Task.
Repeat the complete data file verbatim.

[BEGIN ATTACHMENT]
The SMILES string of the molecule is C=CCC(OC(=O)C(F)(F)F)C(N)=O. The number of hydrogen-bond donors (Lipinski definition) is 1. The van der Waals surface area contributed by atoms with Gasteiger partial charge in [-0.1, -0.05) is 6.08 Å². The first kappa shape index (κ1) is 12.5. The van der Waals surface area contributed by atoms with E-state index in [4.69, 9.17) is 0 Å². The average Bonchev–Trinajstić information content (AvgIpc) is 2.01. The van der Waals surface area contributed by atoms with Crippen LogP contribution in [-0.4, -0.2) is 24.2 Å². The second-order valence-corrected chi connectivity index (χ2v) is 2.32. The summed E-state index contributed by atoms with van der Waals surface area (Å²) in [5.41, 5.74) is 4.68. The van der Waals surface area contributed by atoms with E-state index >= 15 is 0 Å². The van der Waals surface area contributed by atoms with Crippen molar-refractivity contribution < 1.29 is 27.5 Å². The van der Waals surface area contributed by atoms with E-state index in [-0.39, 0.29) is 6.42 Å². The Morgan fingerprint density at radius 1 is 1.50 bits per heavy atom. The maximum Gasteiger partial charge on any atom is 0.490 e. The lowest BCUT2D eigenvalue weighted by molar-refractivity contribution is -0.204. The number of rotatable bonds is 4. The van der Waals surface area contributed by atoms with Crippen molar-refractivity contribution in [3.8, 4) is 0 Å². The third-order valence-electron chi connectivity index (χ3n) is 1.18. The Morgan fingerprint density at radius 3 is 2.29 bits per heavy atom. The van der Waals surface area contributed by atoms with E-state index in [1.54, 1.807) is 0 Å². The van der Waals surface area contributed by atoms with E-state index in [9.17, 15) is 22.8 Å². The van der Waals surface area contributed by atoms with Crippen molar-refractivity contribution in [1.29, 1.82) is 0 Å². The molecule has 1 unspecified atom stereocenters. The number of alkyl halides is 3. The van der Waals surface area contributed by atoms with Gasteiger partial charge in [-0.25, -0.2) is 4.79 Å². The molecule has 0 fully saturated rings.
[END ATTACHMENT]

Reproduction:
The SMILES string of the molecule is C=CCC(OC(=O)C(F)(F)F)C(N)=O. The number of hydrogen-bond donors (Lipinski definition) is 1. The van der Waals surface area contributed by atoms with Gasteiger partial charge in [-0.1, -0.05) is 6.08 Å². The first kappa shape index (κ1) is 12.5. The van der Waals surface area contributed by atoms with E-state index in [4.69, 9.17) is 0 Å². The average Bonchev–Trinajstić information content (AvgIpc) is 2.01. The van der Waals surface area contributed by atoms with Crippen LogP contribution in [-0.4, -0.2) is 24.2 Å². The second-order valence-corrected chi connectivity index (χ2v) is 2.32. The summed E-state index contributed by atoms with van der Waals surface area (Å²) in [5.41, 5.74) is 4.68. The van der Waals surface area contributed by atoms with E-state index >= 15 is 0 Å². The van der Waals surface area contributed by atoms with Crippen molar-refractivity contribution < 1.29 is 27.5 Å². The van der Waals surface area contributed by atoms with E-state index in [-0.39, 0.29) is 6.42 Å². The Morgan fingerprint density at radius 1 is 1.50 bits per heavy atom. The maximum Gasteiger partial charge on any atom is 0.490 e. The lowest BCUT2D eigenvalue weighted by molar-refractivity contribution is -0.204. The number of rotatable bonds is 4. The van der Waals surface area contributed by atoms with Crippen molar-refractivity contribution in [3.8, 4) is 0 Å². The third-order valence-electron chi connectivity index (χ3n) is 1.18. The Morgan fingerprint density at radius 3 is 2.29 bits per heavy atom. The van der Waals surface area contributed by atoms with E-state index in [1.54, 1.807) is 0 Å². The van der Waals surface area contributed by atoms with E-state index in [9.17, 15) is 22.8 Å². The van der Waals surface area contributed by atoms with Crippen molar-refractivity contribution in [1.29, 1.82) is 0 Å². The molecule has 1 unspecified atom stereocenters. The number of alkyl halides is 3. The van der Waals surface area contributed by atoms with Gasteiger partial charge in [-0.25, -0.2) is 4.79 Å². The molecule has 0 fully saturated rings.